The content put forth in written and visual form in the latest issue of Tenkara Angler is nothing short of superb, and it is chocked full of inspiration too. After reading Tenkara Transformation by Mike Lutes & Matt Sment I was reminded how when I lived in Maryland I really enjoyed fishing in warmer water streams. The warm streams outnumbered trout streams ten to one, at least in my neck of the woods, so I spent a lot of time fishing for Bluegill, Bass (mainly Small Mouth), and of course Fallfish. With the trout season on hold throughout Japan for another three months or so, I have transitioned to warm water fishing. After a bit of research I came across some fairly detailed information on Tama River Bass fishing (map here & Japanese site). The Inadadutsumi section of the Tama River was reported to be five stars out of five for Bass fishing and was about two hours from my front door to the river’s edge. Doable for a day trip for sure! Before I get into the details of the day I should mention that the Tama River is the southern border of Tokyo, separating it from Kawasaki. The Tokyo metropolitan area is inhabited by nearly 40 million people of which about 90% are reported to enjoy fishing! Furthermore Bass are not native to Japan and are considered an invasive species, consequently if you catch one it is against the law to throw it back (although I doubt it is enforced if you decide to practice catch and release ethics). With that being said I was prepared from the get go for a challenging day of fishing.
To pass the time during my 2+ hour commute, and to prepare for my day on the Tama River, I listened to Daniel Galhardo’s Tenkara Cast Podcast “Big Waters, Long Lines”
The podcast proved to be exceptionally helpful in preparing me to Tenkara on the Tama. Tamabass.net had said that this particular portion of the river was wide, shallow, and clear but I misjudged how wide it was until I got there. I would venture to say the Inadadutsumi section was probably close to 70m across! In the podcast Daniel had defined a big river as calmer, less features, and 40′-100’+ wide – the Tama River was all of that, and certainly not what I’m used to fishing in any way. I quickly realized that my usual line setup was not going to work, especially since the sun was to my back casting my shadow 25′ out into the river! I was most certainly going to need to rig a longer line! Daniel suggested adding a meter or so of line at a time, which I found to be very good advice. My first jump from my usual 15′ line to an 18′ line required a bit of learning curve in terms of casting technique. When I bumped it up to 22’+ though I wasn’t sure if it was going to work. However, after some practice I was getting pretty good at accurately lobbing my #4 Sparkle Deceiver streamer!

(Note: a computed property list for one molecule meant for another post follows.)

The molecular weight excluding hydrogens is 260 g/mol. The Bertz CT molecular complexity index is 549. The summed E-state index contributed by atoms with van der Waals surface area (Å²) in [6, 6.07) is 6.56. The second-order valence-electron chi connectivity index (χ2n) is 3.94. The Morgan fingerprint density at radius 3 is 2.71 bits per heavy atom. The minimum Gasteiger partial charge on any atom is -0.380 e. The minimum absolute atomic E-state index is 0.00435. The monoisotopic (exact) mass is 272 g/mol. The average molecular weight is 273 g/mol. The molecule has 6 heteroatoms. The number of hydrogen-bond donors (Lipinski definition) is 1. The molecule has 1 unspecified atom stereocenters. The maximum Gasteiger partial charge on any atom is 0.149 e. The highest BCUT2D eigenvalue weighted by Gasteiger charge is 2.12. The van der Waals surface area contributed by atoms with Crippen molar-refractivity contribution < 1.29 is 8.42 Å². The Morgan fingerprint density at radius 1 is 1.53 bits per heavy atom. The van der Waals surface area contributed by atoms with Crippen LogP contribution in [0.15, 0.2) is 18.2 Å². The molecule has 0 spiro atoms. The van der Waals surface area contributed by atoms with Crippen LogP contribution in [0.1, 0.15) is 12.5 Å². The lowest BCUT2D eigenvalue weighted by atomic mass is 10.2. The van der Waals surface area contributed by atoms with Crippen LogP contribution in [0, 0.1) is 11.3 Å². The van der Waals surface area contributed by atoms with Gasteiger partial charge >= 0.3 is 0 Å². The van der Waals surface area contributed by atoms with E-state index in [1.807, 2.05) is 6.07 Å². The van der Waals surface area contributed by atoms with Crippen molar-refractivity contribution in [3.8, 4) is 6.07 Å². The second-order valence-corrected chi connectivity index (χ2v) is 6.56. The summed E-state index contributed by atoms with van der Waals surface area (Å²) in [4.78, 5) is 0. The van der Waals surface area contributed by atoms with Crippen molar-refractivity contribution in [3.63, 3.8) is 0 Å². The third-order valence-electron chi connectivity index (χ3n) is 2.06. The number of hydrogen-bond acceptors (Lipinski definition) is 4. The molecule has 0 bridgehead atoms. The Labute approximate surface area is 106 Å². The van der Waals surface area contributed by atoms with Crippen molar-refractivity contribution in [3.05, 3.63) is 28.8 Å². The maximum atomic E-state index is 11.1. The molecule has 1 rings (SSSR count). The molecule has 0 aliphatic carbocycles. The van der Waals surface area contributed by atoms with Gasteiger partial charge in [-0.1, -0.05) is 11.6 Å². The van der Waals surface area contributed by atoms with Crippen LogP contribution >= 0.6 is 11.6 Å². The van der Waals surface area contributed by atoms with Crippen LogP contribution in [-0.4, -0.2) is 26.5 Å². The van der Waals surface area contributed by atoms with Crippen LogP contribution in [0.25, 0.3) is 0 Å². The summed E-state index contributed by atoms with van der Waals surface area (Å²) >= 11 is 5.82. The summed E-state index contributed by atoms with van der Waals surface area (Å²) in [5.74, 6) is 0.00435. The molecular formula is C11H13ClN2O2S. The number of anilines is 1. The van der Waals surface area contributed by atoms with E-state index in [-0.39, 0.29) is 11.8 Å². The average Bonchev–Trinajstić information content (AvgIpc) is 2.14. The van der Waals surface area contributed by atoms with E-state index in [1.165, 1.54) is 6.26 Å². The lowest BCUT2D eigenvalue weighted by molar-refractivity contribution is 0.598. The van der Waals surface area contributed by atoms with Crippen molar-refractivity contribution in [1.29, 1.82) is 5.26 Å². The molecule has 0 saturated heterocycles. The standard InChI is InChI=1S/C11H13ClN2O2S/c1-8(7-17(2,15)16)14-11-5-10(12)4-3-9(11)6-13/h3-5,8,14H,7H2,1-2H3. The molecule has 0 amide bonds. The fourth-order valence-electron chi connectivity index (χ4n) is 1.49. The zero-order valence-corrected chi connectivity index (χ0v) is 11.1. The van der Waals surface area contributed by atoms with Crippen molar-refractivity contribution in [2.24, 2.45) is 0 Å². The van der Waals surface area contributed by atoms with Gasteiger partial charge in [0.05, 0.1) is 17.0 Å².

“… Almost any big river can be seen as a series of small streams next to each other.”
While I was fishing the Tama River I was very surprised at how many Carp I saw in the river. There were packs of them darting about, playing in the mud, and even some baby Carp swimming with the turtles in the calmer pools! I think that I saw one Bass but it was in the riffles and was traveling so fast I am not sure. I was a little bummed that I didn’t see any more Bass but I have noticed that both in the Tama and the Sagami River there is a lot of Carp so I will probably begin to specifically target them as I’m sure bringing a Carp to hand with a Tenkara rod would be a lot of fun!
After several hours of fishing I hadn’t caught a fish yet, but I was having a blast experimenting with longer and longer line lengths so in that regard it was a great day. In the podcast Daniel had mentioned that it is important to cast before one’s line develops any slack. I found this to be key in my casting technique. If there wasn’t any tension on the fly from the current than it was nearly impossible to cast the fly accurately or with any sort of distance. Keeping this technique in mind I found that it was surprisingly easy to cast a 22’+ line. In the future I think I would prefer to use floating line as I felt that the 3.5 level line did not have enough mass to accurately lobb larger flies (much like Mike & Matt said in their Tenkara Angler article).
Surprisingly the Tama River is pretty clean (at least in regards to detrius floating/submerged in the river) but there is no way I will wet wade in it because local biologists have caught Pirahna in the Tama River! Normally the water would be too cold for Pirahna to survive but the sewage treatment plants that dump their treated and “purified” water into the Tama drive up the water temperatures making them suitable for all sorts of fish that were once pets to not only survive but thrive in. You can watch an interesting video about this here (scroll to the bottom, the video is titled “The Tamazon”).